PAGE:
(If only her father had loved her, and taught her how to wrestle!  Instead of ignoring her and leaving her mother)

For Zaroon, it is slightly more complicated.  But not really.  He needs to prove to himself that he can earn the love and respect of a woman.  His mother never really took care of him, his sister never respected him.  His girlfriend Asmara never seemed to really think about him either.  He wasn’t looking for shallow easy love like he got from Asmara, he was looking for something deeper than that, something that he felt like he had earned.  The key is in an early scene where he talks about how he wants to struggle in life, to feel like he has achieved something.  I thought it was setting him up to be similar to Kashaf, who also struggles.  But now, it was setting him up as the perfect pair with Kashaf.  She is the challenge he is looking for.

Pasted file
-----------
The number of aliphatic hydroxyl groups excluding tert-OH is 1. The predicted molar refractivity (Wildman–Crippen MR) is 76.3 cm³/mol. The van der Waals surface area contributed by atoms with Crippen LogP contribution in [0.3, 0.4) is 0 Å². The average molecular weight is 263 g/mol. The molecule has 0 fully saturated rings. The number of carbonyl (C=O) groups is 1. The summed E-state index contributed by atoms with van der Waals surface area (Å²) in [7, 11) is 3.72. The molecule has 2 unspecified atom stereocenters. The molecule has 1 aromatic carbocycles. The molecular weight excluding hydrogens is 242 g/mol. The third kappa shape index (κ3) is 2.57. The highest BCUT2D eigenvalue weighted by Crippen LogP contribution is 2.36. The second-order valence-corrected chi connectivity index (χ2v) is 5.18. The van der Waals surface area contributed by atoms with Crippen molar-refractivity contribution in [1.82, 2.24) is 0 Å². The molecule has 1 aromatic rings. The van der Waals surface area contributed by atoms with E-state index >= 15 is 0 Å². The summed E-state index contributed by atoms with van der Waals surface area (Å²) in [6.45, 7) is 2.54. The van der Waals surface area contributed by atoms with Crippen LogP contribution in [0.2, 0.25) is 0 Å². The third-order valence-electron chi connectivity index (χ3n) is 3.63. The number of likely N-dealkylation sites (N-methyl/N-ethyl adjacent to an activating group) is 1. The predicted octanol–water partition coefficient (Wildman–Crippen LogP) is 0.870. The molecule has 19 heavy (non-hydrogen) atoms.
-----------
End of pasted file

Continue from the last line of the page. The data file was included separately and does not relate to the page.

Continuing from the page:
Okay, now that the key is unlocked for both of them, how does this play out as the show goes forward?  In the beginning, Kashaf has gotten the first “good” thing in her life.  After being born a woman, leading to her father ignoring her and loving her less, her two younger sisters coming along and adding to the strain, her father leaving her mother for another woman who could give him a son, her mother and herself and her two sisters living in progressively increasing poverty and difficulties, she has finally gotten something good when she wins a full scholarship to a high quality university.  And, of course, she distrusts this good fortune.  She is ready for it to be taken away from her, for her new classmates and her teachers and everyone else to decide she isn’t “worthy” of being there.  And she covers it all in a coating of anger and resentment.